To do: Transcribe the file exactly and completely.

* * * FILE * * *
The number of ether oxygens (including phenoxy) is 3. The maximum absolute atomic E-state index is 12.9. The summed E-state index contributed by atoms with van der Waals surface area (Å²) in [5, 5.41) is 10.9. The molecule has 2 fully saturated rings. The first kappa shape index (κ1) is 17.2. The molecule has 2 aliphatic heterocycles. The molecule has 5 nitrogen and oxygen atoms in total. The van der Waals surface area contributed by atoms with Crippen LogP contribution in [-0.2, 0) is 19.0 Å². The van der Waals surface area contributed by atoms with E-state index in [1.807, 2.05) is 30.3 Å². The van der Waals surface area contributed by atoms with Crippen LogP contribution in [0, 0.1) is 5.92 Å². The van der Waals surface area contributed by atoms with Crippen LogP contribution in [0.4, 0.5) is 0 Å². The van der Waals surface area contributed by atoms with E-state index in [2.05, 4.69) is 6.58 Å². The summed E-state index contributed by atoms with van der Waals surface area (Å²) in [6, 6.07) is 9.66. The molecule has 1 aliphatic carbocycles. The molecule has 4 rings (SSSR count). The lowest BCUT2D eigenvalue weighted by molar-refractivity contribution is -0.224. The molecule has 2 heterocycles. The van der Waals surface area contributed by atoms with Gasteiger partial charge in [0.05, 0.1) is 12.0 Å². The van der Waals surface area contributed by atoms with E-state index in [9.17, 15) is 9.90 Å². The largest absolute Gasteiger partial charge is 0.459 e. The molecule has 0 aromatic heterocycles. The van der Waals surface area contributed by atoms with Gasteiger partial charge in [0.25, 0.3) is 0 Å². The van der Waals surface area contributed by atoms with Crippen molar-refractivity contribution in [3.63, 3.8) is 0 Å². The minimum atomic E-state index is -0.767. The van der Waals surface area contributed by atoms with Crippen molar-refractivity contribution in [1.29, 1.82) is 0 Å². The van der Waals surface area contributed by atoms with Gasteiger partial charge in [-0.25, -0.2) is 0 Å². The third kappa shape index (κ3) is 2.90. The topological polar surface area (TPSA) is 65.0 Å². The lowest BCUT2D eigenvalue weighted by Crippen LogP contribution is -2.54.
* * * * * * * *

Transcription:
The number of ether oxygens (including phenoxy) is 3. The maximum absolute atomic E-state index is 12.9. The summed E-state index contributed by atoms with van der Waals surface area (Å²) in [5, 5.41) is 10.9. The molecule has 2 fully saturated rings. The first kappa shape index (κ1) is 17.2. The molecule has 2 aliphatic heterocycles. The molecule has 5 nitrogen and oxygen atoms in total. The van der Waals surface area contributed by atoms with Crippen LogP contribution in [-0.2, 0) is 19.0 Å². The van der Waals surface area contributed by atoms with E-state index in [1.807, 2.05) is 30.3 Å². The van der Waals surface area contributed by atoms with Crippen LogP contribution in [0, 0.1) is 5.92 Å². The van der Waals surface area contributed by atoms with Crippen LogP contribution in [0.4, 0.5) is 0 Å². The van der Waals surface area contributed by atoms with E-state index in [2.05, 4.69) is 6.58 Å². The summed E-state index contributed by atoms with van der Waals surface area (Å²) in [6, 6.07) is 9.66. The molecule has 1 aliphatic carbocycles. The molecule has 4 rings (SSSR count). The lowest BCUT2D eigenvalue weighted by molar-refractivity contribution is -0.224. The molecule has 2 heterocycles. The van der Waals surface area contributed by atoms with Gasteiger partial charge in [0.05, 0.1) is 12.0 Å². The van der Waals surface area contributed by atoms with E-state index in [9.17, 15) is 9.90 Å². The largest absolute Gasteiger partial charge is 0.459 e. The molecule has 0 aromatic heterocycles. The van der Waals surface area contributed by atoms with Gasteiger partial charge in [0.25, 0.3) is 0 Å². The van der Waals surface area contributed by atoms with Crippen molar-refractivity contribution in [3.63, 3.8) is 0 Å². The minimum atomic E-state index is -0.767. The van der Waals surface area contributed by atoms with Crippen molar-refractivity contribution in [1.29, 1.82) is 0 Å². The van der Waals surface area contributed by atoms with Gasteiger partial charge in [-0.25, -0.2) is 0 Å². The third kappa shape index (κ3) is 2.90. The topological polar surface area (TPSA) is 65.0 Å². The lowest BCUT2D eigenvalue weighted by Crippen LogP contribution is -2.54.